Hutapea, Parsaoran; Neretina, Svetlana; Ren, Fei; Podder, Tarun K. (Temple University. Libraries, 2014)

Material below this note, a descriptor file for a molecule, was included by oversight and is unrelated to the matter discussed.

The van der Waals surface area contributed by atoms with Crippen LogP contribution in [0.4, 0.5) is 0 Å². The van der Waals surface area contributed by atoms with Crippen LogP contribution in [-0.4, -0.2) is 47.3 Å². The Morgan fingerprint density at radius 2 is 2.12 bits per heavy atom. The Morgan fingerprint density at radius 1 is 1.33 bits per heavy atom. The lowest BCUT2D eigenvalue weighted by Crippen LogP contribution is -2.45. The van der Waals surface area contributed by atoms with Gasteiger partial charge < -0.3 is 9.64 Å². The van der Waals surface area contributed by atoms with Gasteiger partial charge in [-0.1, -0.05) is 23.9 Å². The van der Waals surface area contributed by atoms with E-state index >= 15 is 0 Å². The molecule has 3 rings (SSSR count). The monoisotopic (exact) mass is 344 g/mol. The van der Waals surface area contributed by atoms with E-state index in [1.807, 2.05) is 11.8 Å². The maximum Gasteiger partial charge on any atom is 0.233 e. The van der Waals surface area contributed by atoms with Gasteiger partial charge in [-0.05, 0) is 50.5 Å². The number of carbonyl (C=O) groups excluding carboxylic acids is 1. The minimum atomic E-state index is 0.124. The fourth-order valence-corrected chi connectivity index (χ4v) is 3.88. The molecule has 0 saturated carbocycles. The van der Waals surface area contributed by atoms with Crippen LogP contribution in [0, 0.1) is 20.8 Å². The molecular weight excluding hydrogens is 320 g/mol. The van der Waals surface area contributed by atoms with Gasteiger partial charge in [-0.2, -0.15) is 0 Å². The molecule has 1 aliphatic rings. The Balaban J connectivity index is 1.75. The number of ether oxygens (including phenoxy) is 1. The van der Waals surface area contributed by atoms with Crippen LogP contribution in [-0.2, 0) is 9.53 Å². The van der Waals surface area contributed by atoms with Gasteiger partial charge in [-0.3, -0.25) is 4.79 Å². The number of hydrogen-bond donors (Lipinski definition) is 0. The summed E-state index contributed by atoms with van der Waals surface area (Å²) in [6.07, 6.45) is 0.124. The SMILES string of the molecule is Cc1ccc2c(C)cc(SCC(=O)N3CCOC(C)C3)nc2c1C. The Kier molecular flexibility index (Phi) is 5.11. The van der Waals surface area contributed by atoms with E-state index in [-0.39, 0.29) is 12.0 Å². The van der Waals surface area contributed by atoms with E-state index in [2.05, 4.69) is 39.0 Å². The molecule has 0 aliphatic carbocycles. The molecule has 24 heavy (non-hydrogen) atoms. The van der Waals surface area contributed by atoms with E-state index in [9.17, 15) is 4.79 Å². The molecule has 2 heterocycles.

Needle-based intervention insertion is one of the common surgical techniques used in many diagnostic and therapeutic percutaneous procedures. The success of such procedures highly depends on the accuracy of needle placement at target locations. An active needle has the potential to enhance the accuracy of needle placement as well as to improve clinical outcome. Bending forces provided by the attached actuators can assist the maneuverability in order to reach the targets following a desired trajectory. There are three major research parts in the development of active needle project in the Composites Laboratory of Temple University. They are thermomechanical characterization of shape memory alloy (SMA) or Nitinol as an actuator for smart needle, mechanical modeling and design of smart needles, and study of tissue needle interaction. The characterization of SMA is the focus of this dissertation. Unique thermomechanical properties of Nitinol known as shape memory effect and superelasticity make it applicable for different fields such as biomedical, structural and aerospace engineering. These unique behaviors are due to the comparatively large amount of recoverable strain which is being produced in a martensitic phase transformation. However, under certain ranges of stresses and temperatures, Nitinol wires exhibit unrecovered strain (also known as residual strain); which limits their applicability. Therefore, for applications that rely on the strain response in repetitive loading and unloading cycles, it is important to understand the generation of the unrecovered strain in the Nitinol wires. In this study, the unrecovered strain of Nitinol wires with various diameters was investigated, using two experimental approaches: constant stress and uniaxial tensile tests. Moreover, a critical range of stress was found beyond which the unrecovered strain was negligible at temperatures of 70 to 80C depending on the wire diameter. Wire diameters varied from 0.10 to 0.29 mm were tested and different ranges of critical stress were found for different wire diameters. The transformation temperatures of different wire diameters at zero stress have been achieved by performing the Differential Scanning Calorimetry (DSC) test. The actuation force created by Nitinol wire is measured through constant strain experiment. X-Ray Diffraction (XRD) study was also performed to investigate the phase of Nitinol wires under various thermomechanical loading conditions. In summary, the effect of wire diameter on the required critical stresses to avoid the unrecovered strain between first and second cycle of heating and cooling are presented and the results of both mechanical tests are justified by the results obtained from the XRD study.